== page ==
|Colombian coal country. A legacy of Japan's disaster?|
In the U.S., more than 100 nuclear reactors provide 20 percent of the country's electricity, without causing deforestation, mining disasters air pollution, global warming or any of the long train of natural disasters and human tragedies which fossil fuels have brought us.
|Nukes didn't kill these guys.|
(Photo: America Economia)
Colombia coal mine blast kills 20 - 17 Jun 2010
Colombian Coal Mine Blast Kills at Least 18 - NYTimes.com - 26 Jan 2011
Colombian Coal mine blast kill at least 5 - 24 Nov 2010
21 workers killed in Colombian mine blast - Nearly 100 coal miners were killed in work-related accidents across Colombia in 2010,
And that's just in Colombia, and only the disasters which made the international news. I bet that right now someone's dying in a Colombian coal mine, and others are dying of coal dust-related diseases. And, all over the world, people are dying of coal pollution - 30,000 per year in the U.S. alone, according to one study. And, less nuclear energy will mean more deaths from coal: you can bet your life, and death, on that!
And that's without mentioning the coming impacts from global warming.
But the tragedies caused by fossil fuels are so numerous and frequent that we barely notice them anymore.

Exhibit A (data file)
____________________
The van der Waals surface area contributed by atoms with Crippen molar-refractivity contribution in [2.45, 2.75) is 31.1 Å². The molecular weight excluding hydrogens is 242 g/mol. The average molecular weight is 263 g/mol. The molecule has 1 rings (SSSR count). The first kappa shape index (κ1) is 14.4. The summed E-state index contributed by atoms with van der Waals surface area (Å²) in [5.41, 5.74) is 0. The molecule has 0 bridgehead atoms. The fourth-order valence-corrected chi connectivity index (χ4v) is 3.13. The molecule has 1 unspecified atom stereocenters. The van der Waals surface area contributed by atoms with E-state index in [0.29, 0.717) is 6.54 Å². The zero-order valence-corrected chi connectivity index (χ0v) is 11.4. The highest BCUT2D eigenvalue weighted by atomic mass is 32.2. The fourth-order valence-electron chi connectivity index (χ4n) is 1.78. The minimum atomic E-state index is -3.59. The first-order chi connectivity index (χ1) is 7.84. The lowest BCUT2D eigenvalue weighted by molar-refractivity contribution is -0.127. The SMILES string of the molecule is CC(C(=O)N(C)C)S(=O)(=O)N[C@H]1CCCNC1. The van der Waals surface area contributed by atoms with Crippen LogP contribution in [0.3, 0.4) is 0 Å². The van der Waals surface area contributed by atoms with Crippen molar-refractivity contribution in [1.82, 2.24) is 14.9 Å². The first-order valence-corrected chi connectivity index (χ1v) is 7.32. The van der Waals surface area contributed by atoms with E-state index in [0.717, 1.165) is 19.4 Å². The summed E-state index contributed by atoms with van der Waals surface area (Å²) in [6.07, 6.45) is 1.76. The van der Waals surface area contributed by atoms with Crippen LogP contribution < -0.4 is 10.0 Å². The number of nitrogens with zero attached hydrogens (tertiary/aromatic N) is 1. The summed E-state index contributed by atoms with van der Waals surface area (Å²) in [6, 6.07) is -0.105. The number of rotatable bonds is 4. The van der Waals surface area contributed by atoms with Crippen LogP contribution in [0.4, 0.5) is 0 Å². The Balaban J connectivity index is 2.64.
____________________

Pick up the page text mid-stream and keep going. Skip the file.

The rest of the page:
The Deepwater Horizon explosion killed 11 men and injured 17 others, as well as devastating the Gulf and innumerable other lives. The Japanese nuclear disaster hasn't killed anybody...but I don't hear many people calling for an end to oil production.
Well-meaning dreamers talk about large-scale wind, solar and wave-power projects. All of those would be wonderful, but they aren't coming soon enough to head of serious climate change. Nuclear power is the only source of proven, carbon-free power we have, and we'd better keep using it, or we'll regret it.
Nuclear power makes little sense for Colombia, which has plentiful hydroelectric power and also a terrorism problem. But Colombia is paying the price for the rest of the world's reliance on fossil fuels, especially coal.
By Mike Ceaser, of Bogotá Bike Tours